Important note: An excuse is not an extension . If you are excused from an assignment, we will not include the excused assignment score for that assignment into your "homework average" when we calculate your semester grade. Instead, we will use your other submitted homeworks to synthesize a score for the excused homework. When we excuse a homework assignment, we generally will not accept it late to be graded. However, we will generally require students to submit the excused work (later) and we may (or may not) "grade only for feedback only" (depending on how late the work is submitted). Such grades are for student information only and will not be incorporated into semester grades. Note that in general, replacement scores for excused assignments are calculated at the end of the semester. Important: Give any "excused" homework assignments directly to my hands (Corbin Covault) OR put it under the door of my office, Rockefeller 207 if I am not available. Please write in large clear letters at the top: "Submition of EXCUSED Homework" and mark the date of the email that I gave you an excuse. Do not submit "excused" homework to the homework box. It will get lost.

  • Question 7D. What if I am ill and cannot attend lab and/or my illness disrupts my ability to complete lab assignments? See the notes on policy of the labs at:

  • Question 7E. What can I do if I messed up when I submitted my pre-video quiz and/or my online (Expert TA) homework?

    Short Answer The way we do grading, if you make a mistake in the submittal of your electronic assignments, the system is quite forgiving in terms of the impact on your grade. See also this post on the Phorum Discussion.

    Note also that for both Pre-Lecture video assignments and for Online Homework, assigments are (sometimes) accepted a little late. It sort of depends on the system. Assignments submitted may be marked down and/or may receive zero credit depending on how late the submission and/or how often subissions are late. Note that for the written homework, no late assignments are accepted.

  • Question 7F. I submitted my Online Homework via The Expert TA, but I do not see a corresponding score for the work listed on Canvas. Is this a problem?

    Short Answer No, it's not a problem. There is no mechanism for automatically transferring scores from The Expert TA server to Canvas. This has to be done manually, and we are planning to do this perhaps once every two weeks over the course of the semester. Rest assured that all scores recorded at The Expert TA will (eventually) be transferred into your Canvas record.

  • Question 8. I joined the class late, and as a result I am not sure what I need to do to catch up and/or I may miss and/or I have already missed deadlines for submitting one (or more) assignments (for example, the first pre-video homework and/or the first online homework and/or the first written homework). What can I do?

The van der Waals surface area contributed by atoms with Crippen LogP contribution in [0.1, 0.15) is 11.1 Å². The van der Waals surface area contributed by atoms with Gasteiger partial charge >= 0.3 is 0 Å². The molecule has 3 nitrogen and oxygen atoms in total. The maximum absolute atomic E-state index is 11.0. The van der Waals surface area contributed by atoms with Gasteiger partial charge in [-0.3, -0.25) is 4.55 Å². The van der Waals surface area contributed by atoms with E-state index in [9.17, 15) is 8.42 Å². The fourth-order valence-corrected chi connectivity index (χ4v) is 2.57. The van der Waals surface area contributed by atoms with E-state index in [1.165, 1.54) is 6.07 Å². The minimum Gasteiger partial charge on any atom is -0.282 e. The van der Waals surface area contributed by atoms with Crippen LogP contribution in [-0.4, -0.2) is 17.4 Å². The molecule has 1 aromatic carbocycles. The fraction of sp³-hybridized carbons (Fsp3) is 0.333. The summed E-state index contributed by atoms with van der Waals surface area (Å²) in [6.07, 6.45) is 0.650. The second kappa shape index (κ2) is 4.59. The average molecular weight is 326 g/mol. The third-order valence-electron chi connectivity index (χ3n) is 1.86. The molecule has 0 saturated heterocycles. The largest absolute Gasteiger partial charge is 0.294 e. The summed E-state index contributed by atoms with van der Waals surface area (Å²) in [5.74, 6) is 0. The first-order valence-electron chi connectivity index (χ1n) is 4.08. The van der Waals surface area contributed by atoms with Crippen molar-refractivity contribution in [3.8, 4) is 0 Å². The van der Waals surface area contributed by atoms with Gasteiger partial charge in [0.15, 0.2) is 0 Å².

Answer: We have students join the class late all of the time. A few points:

  • Question 9. Thanksgiving: Will there be a lecture on Wednesday, November 22, the day before Thanksgiving?

    Answer: In accordance with the University Academic Calendar, there will, indeed be a lecture. But based on past experience, many students will be under some pressure to depart campus early for family events. Therefore, the material covered in this particular lecture will not be of "central importance" to the course. Yes, we will talk about physics, but it will be a "fun" lecture, with some amusing surprises, and maybe a treat at the end. If you are stuck on campus for the holiday, I urge you to come to class, I think you will enjoy it. If you need to miss it, you can always catch the fun on the Mediavision video, (although perhaps you will not be able to partake in the "treat").

    Question 10: I have a Problem with my Homework. My Homwork is Missing or the score is Wrong or I need to fix my homework score and/or I am worried that the correct scores will not be included in the final calculation of my grade and/or I am worried about getting this dealt with soon. What do I do to add or fix a missing homework score? What is the deadline for getting the grades fixed?

    Answer: First: Don't worry. Don't be anxious. There is no deadline. Please be patient. More specifically, I am completely committed to ensuring that every student gets all of the correct homework points that they deserve. This means that there is no deadline for resolving these issues. It also means that peppering Mr. Covault with anxious emails about how one of your homework scores is still missing will not help and is completely unecessary. When I say no deadline, I mean that even after letter grades have been reported to the registar, if we find a mistake or an omission on the homework score and it impacts your grade, we will change your grade.